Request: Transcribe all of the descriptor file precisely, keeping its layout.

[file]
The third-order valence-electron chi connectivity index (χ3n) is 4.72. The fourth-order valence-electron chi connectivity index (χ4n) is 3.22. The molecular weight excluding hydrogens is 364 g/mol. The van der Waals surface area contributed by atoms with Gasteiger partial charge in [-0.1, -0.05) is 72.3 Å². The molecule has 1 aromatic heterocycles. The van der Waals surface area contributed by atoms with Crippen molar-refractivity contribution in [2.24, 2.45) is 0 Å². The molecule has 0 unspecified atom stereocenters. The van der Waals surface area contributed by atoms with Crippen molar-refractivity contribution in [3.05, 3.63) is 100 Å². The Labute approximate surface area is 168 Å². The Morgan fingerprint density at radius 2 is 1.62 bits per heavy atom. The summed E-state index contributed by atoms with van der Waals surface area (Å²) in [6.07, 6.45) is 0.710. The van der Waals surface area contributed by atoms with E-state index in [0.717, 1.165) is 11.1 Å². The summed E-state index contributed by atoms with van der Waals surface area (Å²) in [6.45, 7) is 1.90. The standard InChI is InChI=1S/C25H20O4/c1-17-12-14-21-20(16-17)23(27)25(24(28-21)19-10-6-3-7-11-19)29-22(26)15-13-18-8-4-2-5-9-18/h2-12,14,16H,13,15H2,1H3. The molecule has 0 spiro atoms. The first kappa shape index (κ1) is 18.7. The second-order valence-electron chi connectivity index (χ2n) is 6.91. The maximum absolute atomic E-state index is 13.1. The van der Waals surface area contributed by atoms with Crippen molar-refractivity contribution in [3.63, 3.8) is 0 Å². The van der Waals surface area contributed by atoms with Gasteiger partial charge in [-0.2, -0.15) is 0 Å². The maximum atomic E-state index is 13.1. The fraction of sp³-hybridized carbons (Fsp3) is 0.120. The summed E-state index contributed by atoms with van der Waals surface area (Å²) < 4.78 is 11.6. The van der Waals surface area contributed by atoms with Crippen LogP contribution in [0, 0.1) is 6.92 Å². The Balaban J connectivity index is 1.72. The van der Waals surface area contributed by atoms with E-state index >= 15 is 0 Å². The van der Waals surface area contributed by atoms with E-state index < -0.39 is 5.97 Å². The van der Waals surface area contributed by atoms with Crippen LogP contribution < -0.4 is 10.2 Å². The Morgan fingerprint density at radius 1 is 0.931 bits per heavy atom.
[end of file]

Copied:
The third-order valence-electron chi connectivity index (χ3n) is 4.72. The fourth-order valence-electron chi connectivity index (χ4n) is 3.22. The molecular weight excluding hydrogens is 364 g/mol. The van der Waals surface area contributed by atoms with Gasteiger partial charge in [-0.1, -0.05) is 72.3 Å². The molecule has 1 aromatic heterocycles. The van der Waals surface area contributed by atoms with Crippen molar-refractivity contribution in [2.24, 2.45) is 0 Å². The molecule has 0 unspecified atom stereocenters. The van der Waals surface area contributed by atoms with Crippen molar-refractivity contribution in [3.05, 3.63) is 100 Å². The Labute approximate surface area is 168 Å². The Morgan fingerprint density at radius 2 is 1.62 bits per heavy atom. The summed E-state index contributed by atoms with van der Waals surface area (Å²) in [6.07, 6.45) is 0.710. The van der Waals surface area contributed by atoms with E-state index in [0.717, 1.165) is 11.1 Å². The summed E-state index contributed by atoms with van der Waals surface area (Å²) in [6.45, 7) is 1.90. The standard InChI is InChI=1S/C25H20O4/c1-17-12-14-21-20(16-17)23(27)25(24(28-21)19-10-6-3-7-11-19)29-22(26)15-13-18-8-4-2-5-9-18/h2-12,14,16H,13,15H2,1H3. The molecule has 0 spiro atoms. The first kappa shape index (κ1) is 18.7. The second-order valence-electron chi connectivity index (χ2n) is 6.91. The maximum absolute atomic E-state index is 13.1. The van der Waals surface area contributed by atoms with Crippen molar-refractivity contribution in [3.63, 3.8) is 0 Å². The van der Waals surface area contributed by atoms with Gasteiger partial charge in [-0.2, -0.15) is 0 Å². The maximum atomic E-state index is 13.1. The fraction of sp³-hybridized carbons (Fsp3) is 0.120. The summed E-state index contributed by atoms with van der Waals surface area (Å²) < 4.78 is 11.6. The van der Waals surface area contributed by atoms with Crippen LogP contribution in [0, 0.1) is 6.92 Å². The Balaban J connectivity index is 1.72. The van der Waals surface area contributed by atoms with E-state index >= 15 is 0 Å². The van der Waals surface area contributed by atoms with E-state index < -0.39 is 5.97 Å². The van der Waals surface area contributed by atoms with Crippen LogP contribution < -0.4 is 10.2 Å². The Morgan fingerprint density at radius 1 is 0.931 bits per heavy atom.